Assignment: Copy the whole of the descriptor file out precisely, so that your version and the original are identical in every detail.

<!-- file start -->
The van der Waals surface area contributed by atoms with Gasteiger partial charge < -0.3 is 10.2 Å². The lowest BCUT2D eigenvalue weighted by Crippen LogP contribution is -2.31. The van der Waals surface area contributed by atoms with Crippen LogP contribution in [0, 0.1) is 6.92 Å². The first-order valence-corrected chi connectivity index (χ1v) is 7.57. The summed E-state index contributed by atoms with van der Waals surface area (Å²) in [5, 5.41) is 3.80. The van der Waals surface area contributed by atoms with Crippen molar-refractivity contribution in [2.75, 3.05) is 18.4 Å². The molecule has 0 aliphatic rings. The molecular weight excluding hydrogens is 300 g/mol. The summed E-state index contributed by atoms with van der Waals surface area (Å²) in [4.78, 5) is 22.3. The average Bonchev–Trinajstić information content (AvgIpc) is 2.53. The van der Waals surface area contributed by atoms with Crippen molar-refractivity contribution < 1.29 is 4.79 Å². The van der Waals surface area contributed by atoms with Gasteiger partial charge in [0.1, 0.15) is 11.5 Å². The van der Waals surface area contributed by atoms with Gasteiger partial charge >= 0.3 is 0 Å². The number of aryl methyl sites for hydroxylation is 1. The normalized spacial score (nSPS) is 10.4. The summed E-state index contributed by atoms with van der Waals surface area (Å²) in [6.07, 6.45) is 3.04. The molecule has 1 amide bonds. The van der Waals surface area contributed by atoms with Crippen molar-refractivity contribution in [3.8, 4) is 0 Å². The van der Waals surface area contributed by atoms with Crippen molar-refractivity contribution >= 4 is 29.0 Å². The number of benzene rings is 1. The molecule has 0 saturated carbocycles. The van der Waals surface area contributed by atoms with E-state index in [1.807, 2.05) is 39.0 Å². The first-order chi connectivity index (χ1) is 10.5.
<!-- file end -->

The van der Waals surface area contributed by atoms with Gasteiger partial charge < -0.3 is 10.2 Å². The lowest BCUT2D eigenvalue weighted by Crippen LogP contribution is -2.31. The van der Waals surface area contributed by atoms with Crippen LogP contribution in [0, 0.1) is 6.92 Å². The first-order valence-corrected chi connectivity index (χ1v) is 7.57. The summed E-state index contributed by atoms with van der Waals surface area (Å²) in [5, 5.41) is 3.80. The van der Waals surface area contributed by atoms with Crippen molar-refractivity contribution in [2.75, 3.05) is 18.4 Å². The molecule has 0 aliphatic rings. The molecular weight excluding hydrogens is 300 g/mol. The summed E-state index contributed by atoms with van der Waals surface area (Å²) in [4.78, 5) is 22.3. The average Bonchev–Trinajstić information content (AvgIpc) is 2.53. The van der Waals surface area contributed by atoms with Crippen molar-refractivity contribution < 1.29 is 4.79 Å². The van der Waals surface area contributed by atoms with Gasteiger partial charge in [0.1, 0.15) is 11.5 Å². The van der Waals surface area contributed by atoms with Gasteiger partial charge >= 0.3 is 0 Å². The number of aryl methyl sites for hydroxylation is 1. The normalized spacial score (nSPS) is 10.4. The summed E-state index contributed by atoms with van der Waals surface area (Å²) in [6.07, 6.45) is 3.04. The molecule has 1 amide bonds. The van der Waals surface area contributed by atoms with Crippen molar-refractivity contribution in [3.8, 4) is 0 Å². The van der Waals surface area contributed by atoms with Crippen molar-refractivity contribution >= 4 is 29.0 Å². The number of benzene rings is 1. The molecule has 0 saturated carbocycles. The van der Waals surface area contributed by atoms with E-state index in [1.807, 2.05) is 39.0 Å². The first-order chi connectivity index (χ1) is 10.5.